Even in the face of the known risks posed by cyber attacks, many corporate boards are not taking the proper steps to address cyber-security issues, says a Securities and Exchange Commission official.
Speaking June 10 at the New York Stock Exchange, Luis A. Aguilar, an SEC commissioner since 2008, said, “Given the significant cyber attacks that are occurring with disturbing frequency, and the mounting evidence that companies of all shapes and sizes are increasingly under a constant threat of potentially disastrous cyber attacks, ensuring the adequacy of a company’s cyber-security measures needs to be a critical part of a board of director’s risk-oversight responsibilities.”
But he says even as the risks companies face have been front and center with recent high-profile attacks, “evidence suggests that there may be a gap that exists between the magnitude of the exposure presented by cyber risks and the steps, or lack thereof, that many corporate boards have taken to address these risks.”
Even when boards do address the risks, Aguilar said the efforts fall short, such as failing to undertake “key oversight activities” like reviewing annual budgets for privacy and IT-security programs, failing to assign roles and responsibilities for privacy and security and not receiving regular reports on breaches and IT risks.
Aguilar said boards should consider the National Institute of Standards and Technology’s (NIST) framework, released in February, as a roadmap. “The NIST Cybersecurity Framework is intended to provide companies with a set of industry standards and best practices for managing their cyber-security risks,” he said.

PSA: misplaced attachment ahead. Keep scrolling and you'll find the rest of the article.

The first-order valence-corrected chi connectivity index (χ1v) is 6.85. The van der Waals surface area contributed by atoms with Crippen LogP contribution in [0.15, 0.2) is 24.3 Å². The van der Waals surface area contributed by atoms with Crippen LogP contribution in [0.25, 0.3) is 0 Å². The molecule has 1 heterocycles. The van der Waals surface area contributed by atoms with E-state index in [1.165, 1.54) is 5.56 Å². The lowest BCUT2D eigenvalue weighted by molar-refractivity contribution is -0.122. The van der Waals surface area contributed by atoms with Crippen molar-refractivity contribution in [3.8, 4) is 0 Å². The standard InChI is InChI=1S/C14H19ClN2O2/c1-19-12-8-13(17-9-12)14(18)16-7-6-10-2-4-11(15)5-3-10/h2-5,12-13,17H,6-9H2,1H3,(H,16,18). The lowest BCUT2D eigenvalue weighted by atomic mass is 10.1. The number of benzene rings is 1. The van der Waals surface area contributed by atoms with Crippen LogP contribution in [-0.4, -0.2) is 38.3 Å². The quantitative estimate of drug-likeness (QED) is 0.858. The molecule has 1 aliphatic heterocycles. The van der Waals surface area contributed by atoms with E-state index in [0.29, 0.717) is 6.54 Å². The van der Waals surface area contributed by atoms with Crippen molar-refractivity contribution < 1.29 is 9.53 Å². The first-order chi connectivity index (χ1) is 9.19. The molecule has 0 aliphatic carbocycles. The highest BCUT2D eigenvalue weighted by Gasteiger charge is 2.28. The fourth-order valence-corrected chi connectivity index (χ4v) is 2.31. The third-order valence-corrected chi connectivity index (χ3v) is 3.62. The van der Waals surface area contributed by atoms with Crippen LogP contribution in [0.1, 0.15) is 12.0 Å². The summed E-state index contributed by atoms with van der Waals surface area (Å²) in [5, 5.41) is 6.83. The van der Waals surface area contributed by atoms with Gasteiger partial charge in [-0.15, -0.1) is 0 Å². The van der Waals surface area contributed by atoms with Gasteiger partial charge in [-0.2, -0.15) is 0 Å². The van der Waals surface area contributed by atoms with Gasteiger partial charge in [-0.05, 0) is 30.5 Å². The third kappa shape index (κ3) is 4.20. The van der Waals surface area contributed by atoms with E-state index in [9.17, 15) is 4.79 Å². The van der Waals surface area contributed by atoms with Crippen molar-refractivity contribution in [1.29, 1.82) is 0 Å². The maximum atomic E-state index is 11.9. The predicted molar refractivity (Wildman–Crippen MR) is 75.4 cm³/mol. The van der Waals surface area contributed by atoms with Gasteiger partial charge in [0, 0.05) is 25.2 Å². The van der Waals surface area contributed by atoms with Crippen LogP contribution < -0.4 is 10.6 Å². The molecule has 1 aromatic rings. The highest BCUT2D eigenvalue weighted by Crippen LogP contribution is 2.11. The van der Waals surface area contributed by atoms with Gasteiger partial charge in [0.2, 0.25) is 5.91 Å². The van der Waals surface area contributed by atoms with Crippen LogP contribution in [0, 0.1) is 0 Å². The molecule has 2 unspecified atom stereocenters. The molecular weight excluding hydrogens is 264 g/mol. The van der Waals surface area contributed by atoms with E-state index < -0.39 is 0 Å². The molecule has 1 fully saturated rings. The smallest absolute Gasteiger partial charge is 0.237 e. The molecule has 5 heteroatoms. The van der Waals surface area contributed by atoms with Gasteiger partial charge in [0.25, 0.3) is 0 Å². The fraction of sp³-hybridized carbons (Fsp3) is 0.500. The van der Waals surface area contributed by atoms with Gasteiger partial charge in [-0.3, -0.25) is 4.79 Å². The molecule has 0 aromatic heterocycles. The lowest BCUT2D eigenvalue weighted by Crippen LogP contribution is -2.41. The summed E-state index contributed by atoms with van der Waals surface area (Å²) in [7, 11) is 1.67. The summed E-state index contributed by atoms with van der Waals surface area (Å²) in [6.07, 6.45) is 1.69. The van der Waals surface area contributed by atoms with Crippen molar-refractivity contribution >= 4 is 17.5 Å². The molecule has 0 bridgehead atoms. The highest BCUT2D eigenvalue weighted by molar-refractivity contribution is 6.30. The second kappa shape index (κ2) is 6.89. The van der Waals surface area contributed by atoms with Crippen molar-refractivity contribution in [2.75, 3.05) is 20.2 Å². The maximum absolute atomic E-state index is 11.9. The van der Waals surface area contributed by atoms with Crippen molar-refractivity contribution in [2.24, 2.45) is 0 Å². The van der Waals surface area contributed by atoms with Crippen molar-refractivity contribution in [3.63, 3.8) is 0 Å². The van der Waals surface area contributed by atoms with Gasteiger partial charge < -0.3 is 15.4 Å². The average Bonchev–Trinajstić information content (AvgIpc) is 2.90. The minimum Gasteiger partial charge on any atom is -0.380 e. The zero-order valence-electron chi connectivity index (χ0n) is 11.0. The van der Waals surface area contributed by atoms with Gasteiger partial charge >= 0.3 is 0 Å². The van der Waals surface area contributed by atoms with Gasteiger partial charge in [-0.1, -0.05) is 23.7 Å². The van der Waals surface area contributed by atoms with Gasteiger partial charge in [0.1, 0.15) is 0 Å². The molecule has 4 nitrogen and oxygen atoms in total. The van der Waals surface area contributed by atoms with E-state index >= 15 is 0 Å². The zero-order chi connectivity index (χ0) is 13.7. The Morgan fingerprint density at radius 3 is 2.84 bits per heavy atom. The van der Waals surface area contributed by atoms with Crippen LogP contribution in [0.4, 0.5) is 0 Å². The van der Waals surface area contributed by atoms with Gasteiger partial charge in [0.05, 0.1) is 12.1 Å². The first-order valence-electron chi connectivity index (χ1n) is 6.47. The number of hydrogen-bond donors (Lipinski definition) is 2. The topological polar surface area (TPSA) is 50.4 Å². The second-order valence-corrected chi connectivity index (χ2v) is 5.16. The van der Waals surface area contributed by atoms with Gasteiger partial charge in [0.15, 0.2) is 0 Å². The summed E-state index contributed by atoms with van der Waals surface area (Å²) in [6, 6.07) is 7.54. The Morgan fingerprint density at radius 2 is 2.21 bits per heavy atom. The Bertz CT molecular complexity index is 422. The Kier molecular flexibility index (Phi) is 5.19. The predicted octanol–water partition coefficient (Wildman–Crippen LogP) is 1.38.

But a framework is only as good as those who implement it, said Aguilar, calling the NIST framework “a bible without a preacher if there is no one at the company who is able to translate its concepts into action plans.”
He said many boards “lack the technical expertise necessary to be able to evaluate whether management is taking appropriate steps to address cyber-security issues.”
Aguilar made recommendations such as mandatory cyber-risk education for directors, or at least having adequate representation by members with a good understanding of IT issues that pose risks to the company.
Boards could also create separate enterprise-risk committees, he said, that can “foster a ‘big picture’ approach to company-wide risk that not only may result in improved risk reporting and monitoring for both management and the board, but also can provide a greater focus—at the board level—on the adequacy of resources and overall support provided to company executives responsible for risk management.”
At a minimum, said Aguilar, boards should have a “clear understanding” of who in the company has primary responsibility for cyber-security-risk oversight.